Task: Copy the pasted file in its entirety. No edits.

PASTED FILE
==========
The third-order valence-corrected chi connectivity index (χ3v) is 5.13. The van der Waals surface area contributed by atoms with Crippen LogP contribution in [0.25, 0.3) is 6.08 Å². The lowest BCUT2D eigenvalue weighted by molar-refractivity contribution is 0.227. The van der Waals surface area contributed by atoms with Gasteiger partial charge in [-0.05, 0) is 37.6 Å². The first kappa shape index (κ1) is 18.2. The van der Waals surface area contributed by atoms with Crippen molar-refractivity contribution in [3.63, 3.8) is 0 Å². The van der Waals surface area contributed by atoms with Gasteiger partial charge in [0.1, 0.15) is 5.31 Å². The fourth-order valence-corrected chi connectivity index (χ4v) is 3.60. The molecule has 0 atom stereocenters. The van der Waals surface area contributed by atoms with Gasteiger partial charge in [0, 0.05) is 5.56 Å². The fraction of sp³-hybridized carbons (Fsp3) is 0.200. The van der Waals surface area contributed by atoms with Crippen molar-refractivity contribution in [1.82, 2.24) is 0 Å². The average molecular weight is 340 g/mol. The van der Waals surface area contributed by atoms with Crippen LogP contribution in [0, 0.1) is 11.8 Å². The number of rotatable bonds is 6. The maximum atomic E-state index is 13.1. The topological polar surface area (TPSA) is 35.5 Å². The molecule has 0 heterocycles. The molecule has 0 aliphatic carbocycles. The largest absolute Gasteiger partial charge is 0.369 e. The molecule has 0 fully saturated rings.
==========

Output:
The third-order valence-corrected chi connectivity index (χ3v) is 5.13. The van der Waals surface area contributed by atoms with Crippen LogP contribution in [0.25, 0.3) is 6.08 Å². The lowest BCUT2D eigenvalue weighted by molar-refractivity contribution is 0.227. The van der Waals surface area contributed by atoms with Gasteiger partial charge in [-0.05, 0) is 37.6 Å². The first kappa shape index (κ1) is 18.2. The van der Waals surface area contributed by atoms with Crippen molar-refractivity contribution in [3.63, 3.8) is 0 Å². The van der Waals surface area contributed by atoms with Gasteiger partial charge in [0.1, 0.15) is 5.31 Å². The fourth-order valence-corrected chi connectivity index (χ4v) is 3.60. The molecule has 0 atom stereocenters. The van der Waals surface area contributed by atoms with Gasteiger partial charge in [0, 0.05) is 5.56 Å². The fraction of sp³-hybridized carbons (Fsp3) is 0.200. The van der Waals surface area contributed by atoms with Crippen molar-refractivity contribution in [1.82, 2.24) is 0 Å². The average molecular weight is 340 g/mol. The van der Waals surface area contributed by atoms with Crippen LogP contribution in [0, 0.1) is 11.8 Å². The number of rotatable bonds is 6. The maximum atomic E-state index is 13.1. The topological polar surface area (TPSA) is 35.5 Å². The molecule has 0 heterocycles. The molecule has 0 aliphatic carbocycles. The largest absolute Gasteiger partial charge is 0.369 e. The molecule has 0 fully saturated rings.